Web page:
India and Japan have reasons to strengthen their Indo-Pacific partnership, though it may never amount to a formal alliance, Tan Ming Hui and Nazia Hussain write.
In October last year, Prime Minister Shinzo Abe and Prime Minister Narendra Modi reaffirmed their commitment to economic and defence cooperation at the 13th India-Japan annual summit in Tokyo.
The summit saw the signing of several crucial agreements, including those to with a joint high-speed rail project, increased naval cooperation in the Indo-Pacific region, a currency swap of US $75 billion, ‘2+2’ dialogue at the ministerial level, and the commencement of negotiations to finalise Acquisition and Cross-Servicing Agreements. This will allow both Japan and India reciprocal access to each other’s bases and facilities for logistics and resupply.
Abe and Modi further announced that the two sides would hold joint exercises between their army, navy, and air forces, when previously only their navies had been jointly participating in the Malabar Exercise.
Soon after the summit, the Indian Army and Japan’s Ground Self-Defense Force concluded their first land-based joint military exercise, Dharma Guardian, in November 2018. This was followed by their first joint air exercise in December.
To observers, it might seem as though the partnership has deepened in response to a common threat – a rising China. Indeed, an increasingly assertive China and an uncertain regional environment have encouraged the two countries to deepen their bilateral and multilateral security partnership.
In terms of multilateral partnerships, Japan and India are both proponents of the evolving Indo-Pacific concept and the resurrected Quadrilateral Security Dialogue – also known as the ‘Quad’. Moreover, Tokyo and New Delhi are involved in collaborative projects in the Indo-Pacific region, including in Sri Lanka, Myanmar, and Bangladesh, as well as in Africa.
At the same time, there is much more that aligns their interests beyond preparing against China’s rising.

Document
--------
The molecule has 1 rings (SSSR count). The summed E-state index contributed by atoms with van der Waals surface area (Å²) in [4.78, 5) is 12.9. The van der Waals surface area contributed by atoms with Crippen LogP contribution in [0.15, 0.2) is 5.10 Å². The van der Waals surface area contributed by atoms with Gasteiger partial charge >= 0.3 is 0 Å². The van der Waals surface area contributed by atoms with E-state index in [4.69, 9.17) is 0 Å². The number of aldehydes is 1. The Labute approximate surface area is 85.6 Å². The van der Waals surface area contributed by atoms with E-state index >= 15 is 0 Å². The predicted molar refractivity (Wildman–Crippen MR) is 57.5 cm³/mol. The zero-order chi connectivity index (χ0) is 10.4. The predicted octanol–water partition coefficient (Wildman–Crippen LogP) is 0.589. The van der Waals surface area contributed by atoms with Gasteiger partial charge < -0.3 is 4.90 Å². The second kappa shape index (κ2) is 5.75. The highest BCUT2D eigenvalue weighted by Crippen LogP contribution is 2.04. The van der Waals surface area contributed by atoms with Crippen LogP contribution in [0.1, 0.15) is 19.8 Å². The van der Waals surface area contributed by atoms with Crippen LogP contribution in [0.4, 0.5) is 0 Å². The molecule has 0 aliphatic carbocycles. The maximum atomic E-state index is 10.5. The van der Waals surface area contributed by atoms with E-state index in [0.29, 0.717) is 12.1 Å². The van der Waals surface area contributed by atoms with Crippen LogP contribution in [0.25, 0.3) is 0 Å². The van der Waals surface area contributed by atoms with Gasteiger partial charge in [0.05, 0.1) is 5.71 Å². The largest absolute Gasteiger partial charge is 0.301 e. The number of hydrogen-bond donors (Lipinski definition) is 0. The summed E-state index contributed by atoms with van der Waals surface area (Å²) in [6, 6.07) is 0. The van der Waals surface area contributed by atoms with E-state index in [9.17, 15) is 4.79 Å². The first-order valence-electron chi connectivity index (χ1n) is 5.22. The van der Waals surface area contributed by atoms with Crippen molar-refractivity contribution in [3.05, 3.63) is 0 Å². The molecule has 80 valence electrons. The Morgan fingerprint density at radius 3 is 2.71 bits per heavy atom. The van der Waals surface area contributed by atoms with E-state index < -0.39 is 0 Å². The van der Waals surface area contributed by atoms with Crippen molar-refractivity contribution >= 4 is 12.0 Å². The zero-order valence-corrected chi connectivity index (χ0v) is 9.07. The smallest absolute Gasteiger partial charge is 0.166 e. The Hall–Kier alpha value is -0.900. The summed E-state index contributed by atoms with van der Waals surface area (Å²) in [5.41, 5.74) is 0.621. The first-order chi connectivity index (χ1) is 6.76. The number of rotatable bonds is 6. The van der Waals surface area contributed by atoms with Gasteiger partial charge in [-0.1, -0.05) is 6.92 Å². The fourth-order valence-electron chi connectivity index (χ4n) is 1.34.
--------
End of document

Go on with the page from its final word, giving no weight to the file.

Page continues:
Firstly, Japan and India are natural partners. They are both large democracies with no historical baggage, cultural, or territorial grudges against each other. They are also geographically distant, meaning that they are a lot less likely to encroach on the other’s strategic sphere.
Secondly, closer ties can benefit both their economies. This is nothing new – in 1958, Japan disbursed its first loan to India in the form of Official Development Assistance (ODA). The two partners have since established the Japan-India Act East Forum which has helped development cooperation in India’s north-eastern states bordering China, Bangladesh, and Myanmar.
Today, Japan is one of the biggest sources of investment flows into India, accounting for US $28 billion in foreign direct investment between April 2000 and June 2018. Tokyo is also involved in large-scale infrastructure projects such as the Delhi-Mumbai Industrial Corridor, the Mumbai-Ahmedabad bullet train, and the establishment of some 12 industrial parks across different states.
Even in the current digital age, Japan and India remain compatible and share mutual economic interests. In fact, Abenomics and Modinomics can be complementary and symbiotic. Japan can continue investing and sharing its cutting-edge technological know-how with a developing India; India’s youthful and job-seeking population can provide the IT engineers and professionals that an ageing Japan needs.
Moreover, with an unpredictable White House and the Trump administration’s ‘America First’ policy, India and Japan are stepping up to ensure security in the Indo-Pacific region. Although China has taken the brunt of Trump’s protectionist policies so far, Japan and other countries have been accused by the US of unfair trade practices too. While the US remains Japan’s most important ally, Tokyo has been pursuing other suitable partners like India.
Nevertheless, despite strong incentives for a closer partnership, Japan-India relations continue to face challenges. The relationship is also unlikely to develop into a formal alliance.
New Delhi’s evolving foreign policy remains conflicted between its traditional nonalignment strategies and its burgeoning desire to play a major role on the global stage. Similarly, despite Abe’s repeated attempts to reinterpret and revise Japan’s pacifist constitution, his administration continues to face strong opposition and public protests against such moves.
At this stage, it remains difficult for both India and Japan to readily defend the other in case of an escalation in a border or military conflict – their mutual support in policies notwithstanding.
It is also important for Japan and India to stay mindful of regional dynamics and balance. For the Indo-Pacific concept to appear convincing enough to other ASEAN countries, ASEAN centrality must continue to be the stabilising force in the region’s security architecture.
For the rest of the world, an ever-expanding Japan-India partnership also has implications. On top of providing proactive leadership in the region, stronger bilateral ties suggest that the Indo-Pacific concept can continue to evolve in its relevance and credibility. The two countries might also be able to keep the US engaged and anchored in the region.
Whatever happens next in their relationship, New Delhi and Tokyo have every potential to strengthen unity among the littoral states in the Indian Ocean region. What the two really need is a coherent and comprehensive Indo-Pacific strategy.